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Big Brother with a high moral sense

We should not judge George Orwell too harshly, says Geoffrey Wheatcroft ; he was more right than wrong
IN THE EVENT, 1984 came and went. The whole world was not living under the totalitarian nightmare foreseen in Nineteen Eighty-Four, the most famous prophetic novel of its age. Within five years, Soviet Russia and its empire had collapsed, and others could write (a little complacently) about "the end of history", with the universal triumph of liberal democracy and the free market.

Now George Orwell himself stands accused of his own brand of totalitarianism, or of proto-McCarthyism. In 1948, an innocuous-sounding Information Research Department was set up within the Foreign Office by Christopher Mayhew, then a junior minister, now the 83-year-old Lord Mayhew. Its purpose - to counter Communist propaganda - was hidden even from sections of the Labour government to which he belonged: as Attlee told Mayhew, "I don't think Nye Bevan needs to be troubled".

The IRD employed Celia Kirwan, a close friend of Orwell's to whom he had once proposed marriage and whose twin sister was married to Arthur Koestler, author of that other famous disquisition on Stalinism, Darkness at Noon. At Celia's request, Orwell wrote out a list of Communist sympathisers and fellow-travellers, which appears in the monumental new Works of George Orwell published next week. This little list of 130 names has caused dismay; even the Daily Telegraph called it "George Orwell's Big Brother dossier". But is it?

Orwell has become the secular saint of our age, invoked by both left and right. Like any saint, he had his faults. His affection for the working class was patronising (though wasn't warm-hearted patronage better than the contempt for the poor which was then so prevalent?). At the same time, he hadn't entirely freed himself of the prejudices of his age and class, including a touch of anti-Semitism: those who like to sniff this out will be as shocked as I was amused to find Tom Driberg included in the list as an "English Jew".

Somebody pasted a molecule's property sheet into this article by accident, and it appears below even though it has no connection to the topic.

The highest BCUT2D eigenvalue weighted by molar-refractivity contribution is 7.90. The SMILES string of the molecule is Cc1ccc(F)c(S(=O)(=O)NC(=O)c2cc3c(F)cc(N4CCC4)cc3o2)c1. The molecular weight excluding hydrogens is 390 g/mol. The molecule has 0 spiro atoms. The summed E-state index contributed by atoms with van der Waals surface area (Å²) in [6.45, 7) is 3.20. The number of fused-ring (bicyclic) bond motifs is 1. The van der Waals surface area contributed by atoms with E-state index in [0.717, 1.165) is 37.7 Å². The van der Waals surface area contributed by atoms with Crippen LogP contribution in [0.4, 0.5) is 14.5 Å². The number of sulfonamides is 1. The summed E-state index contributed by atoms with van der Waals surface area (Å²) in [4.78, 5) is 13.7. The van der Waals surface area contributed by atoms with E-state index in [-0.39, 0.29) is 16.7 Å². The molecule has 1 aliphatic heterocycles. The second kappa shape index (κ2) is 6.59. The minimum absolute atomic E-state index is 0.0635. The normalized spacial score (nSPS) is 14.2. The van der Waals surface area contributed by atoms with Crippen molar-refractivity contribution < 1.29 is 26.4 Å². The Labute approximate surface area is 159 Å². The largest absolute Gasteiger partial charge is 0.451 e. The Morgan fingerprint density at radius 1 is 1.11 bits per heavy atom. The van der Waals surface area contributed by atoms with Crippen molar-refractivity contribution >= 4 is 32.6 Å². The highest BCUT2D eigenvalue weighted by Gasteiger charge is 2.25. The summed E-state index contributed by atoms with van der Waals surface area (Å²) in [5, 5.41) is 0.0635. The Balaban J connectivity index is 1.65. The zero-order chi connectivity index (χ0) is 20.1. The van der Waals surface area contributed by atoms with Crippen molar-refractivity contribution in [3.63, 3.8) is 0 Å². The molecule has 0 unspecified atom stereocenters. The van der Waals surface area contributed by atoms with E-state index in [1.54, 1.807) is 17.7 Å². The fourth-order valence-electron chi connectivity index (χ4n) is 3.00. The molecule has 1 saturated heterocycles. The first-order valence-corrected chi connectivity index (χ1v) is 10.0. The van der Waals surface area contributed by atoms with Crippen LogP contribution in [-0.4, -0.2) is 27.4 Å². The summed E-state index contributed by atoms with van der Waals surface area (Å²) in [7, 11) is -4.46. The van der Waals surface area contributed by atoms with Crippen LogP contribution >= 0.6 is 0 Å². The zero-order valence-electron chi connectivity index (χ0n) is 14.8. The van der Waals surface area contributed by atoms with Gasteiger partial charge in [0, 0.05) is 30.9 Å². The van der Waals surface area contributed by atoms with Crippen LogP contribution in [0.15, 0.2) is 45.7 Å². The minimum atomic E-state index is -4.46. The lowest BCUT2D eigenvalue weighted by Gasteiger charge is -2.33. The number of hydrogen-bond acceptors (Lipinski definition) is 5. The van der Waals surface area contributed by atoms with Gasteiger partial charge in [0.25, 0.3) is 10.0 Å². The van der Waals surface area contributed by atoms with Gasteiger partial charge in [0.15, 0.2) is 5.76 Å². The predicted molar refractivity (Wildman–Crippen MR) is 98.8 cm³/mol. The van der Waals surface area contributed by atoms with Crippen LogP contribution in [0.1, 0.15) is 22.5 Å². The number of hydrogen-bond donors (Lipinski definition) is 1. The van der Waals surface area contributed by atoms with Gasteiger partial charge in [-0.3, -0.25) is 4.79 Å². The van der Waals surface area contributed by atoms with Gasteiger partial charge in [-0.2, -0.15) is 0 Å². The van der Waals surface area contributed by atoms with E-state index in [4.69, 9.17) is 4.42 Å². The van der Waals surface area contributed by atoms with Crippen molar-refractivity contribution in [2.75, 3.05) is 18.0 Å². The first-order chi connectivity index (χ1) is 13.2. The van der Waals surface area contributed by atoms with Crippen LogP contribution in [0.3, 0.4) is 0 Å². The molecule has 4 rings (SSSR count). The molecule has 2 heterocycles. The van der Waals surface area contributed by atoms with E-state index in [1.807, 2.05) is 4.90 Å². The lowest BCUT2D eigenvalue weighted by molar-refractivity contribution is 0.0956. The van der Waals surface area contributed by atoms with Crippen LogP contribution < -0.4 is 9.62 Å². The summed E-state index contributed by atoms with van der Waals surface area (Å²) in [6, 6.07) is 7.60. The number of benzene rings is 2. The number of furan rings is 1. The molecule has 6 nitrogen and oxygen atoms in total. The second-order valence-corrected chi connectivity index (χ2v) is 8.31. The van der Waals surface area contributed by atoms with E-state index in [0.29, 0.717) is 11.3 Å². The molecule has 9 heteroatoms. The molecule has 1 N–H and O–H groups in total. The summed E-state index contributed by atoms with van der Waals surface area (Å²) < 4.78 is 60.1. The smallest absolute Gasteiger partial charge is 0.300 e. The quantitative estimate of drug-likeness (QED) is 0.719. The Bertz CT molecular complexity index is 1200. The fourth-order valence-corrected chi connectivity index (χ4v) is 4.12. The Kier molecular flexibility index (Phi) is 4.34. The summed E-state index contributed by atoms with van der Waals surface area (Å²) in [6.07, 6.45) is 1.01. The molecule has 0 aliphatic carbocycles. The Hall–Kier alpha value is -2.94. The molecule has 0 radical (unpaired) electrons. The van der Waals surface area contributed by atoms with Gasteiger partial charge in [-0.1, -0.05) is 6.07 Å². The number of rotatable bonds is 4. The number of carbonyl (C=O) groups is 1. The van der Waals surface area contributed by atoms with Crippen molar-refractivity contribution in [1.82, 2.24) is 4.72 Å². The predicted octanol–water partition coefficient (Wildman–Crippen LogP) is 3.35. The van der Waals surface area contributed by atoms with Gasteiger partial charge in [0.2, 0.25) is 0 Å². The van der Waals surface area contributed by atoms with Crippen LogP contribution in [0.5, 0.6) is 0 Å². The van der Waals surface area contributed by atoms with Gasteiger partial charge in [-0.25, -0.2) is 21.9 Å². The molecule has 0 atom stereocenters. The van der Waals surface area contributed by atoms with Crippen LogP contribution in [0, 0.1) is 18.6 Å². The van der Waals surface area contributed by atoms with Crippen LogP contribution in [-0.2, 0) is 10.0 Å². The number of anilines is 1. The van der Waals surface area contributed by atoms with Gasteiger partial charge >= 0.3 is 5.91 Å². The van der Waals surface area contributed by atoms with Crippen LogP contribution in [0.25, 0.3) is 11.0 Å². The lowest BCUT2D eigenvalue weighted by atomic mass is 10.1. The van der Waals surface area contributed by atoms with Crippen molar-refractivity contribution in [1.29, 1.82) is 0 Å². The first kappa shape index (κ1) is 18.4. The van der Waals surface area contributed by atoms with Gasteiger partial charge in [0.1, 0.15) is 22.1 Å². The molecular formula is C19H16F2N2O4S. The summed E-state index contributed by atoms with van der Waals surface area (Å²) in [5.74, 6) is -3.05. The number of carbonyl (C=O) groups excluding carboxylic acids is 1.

But Orwell's conduct in the last years of his life was not only perfectly explicable, it was in many ways heroic. His list is literally feverish: he was dying of consumption when he compiled it. It might seem to have a ring of paranoia; but then paranoiacs have enemies too, and for more than 10 years Orwell had been embattled on the independent left.

He served bravely in the Spanish Civil War, returned to tell the truth about what the Stalinists had done there in Homage to Catalonia, and was traduced for his pains. During the Second World War, when he wrote his anti-Stalinist fable Animal Farm, it was turned down by successive London publishers as a slur on our glorious Soviet ally.

As to the list, any student of the period might say that not only are the names on it familiar enough, Orwell's remarks are perceptive and sometimes even generous. DN Pritt is described as an "almost certainly underground" Communist but also a "Good MP (ie locally). Very able and courageous". Pritt, a Wykehamist barrister who became a bencher of the Middle Temple, was indeed a pure fellow-traveller. He was elected as a Labour MP in 1935 but his views developed, in the words of a sympathetic biographer, "into a virtually uncritical acceptance of the Marxist-Leninist approach". Pritt was expelled from the Labour Party for writing a defence of the Russian attack on Finland in 1939 and was thereafter an unremitting Soviet apologist.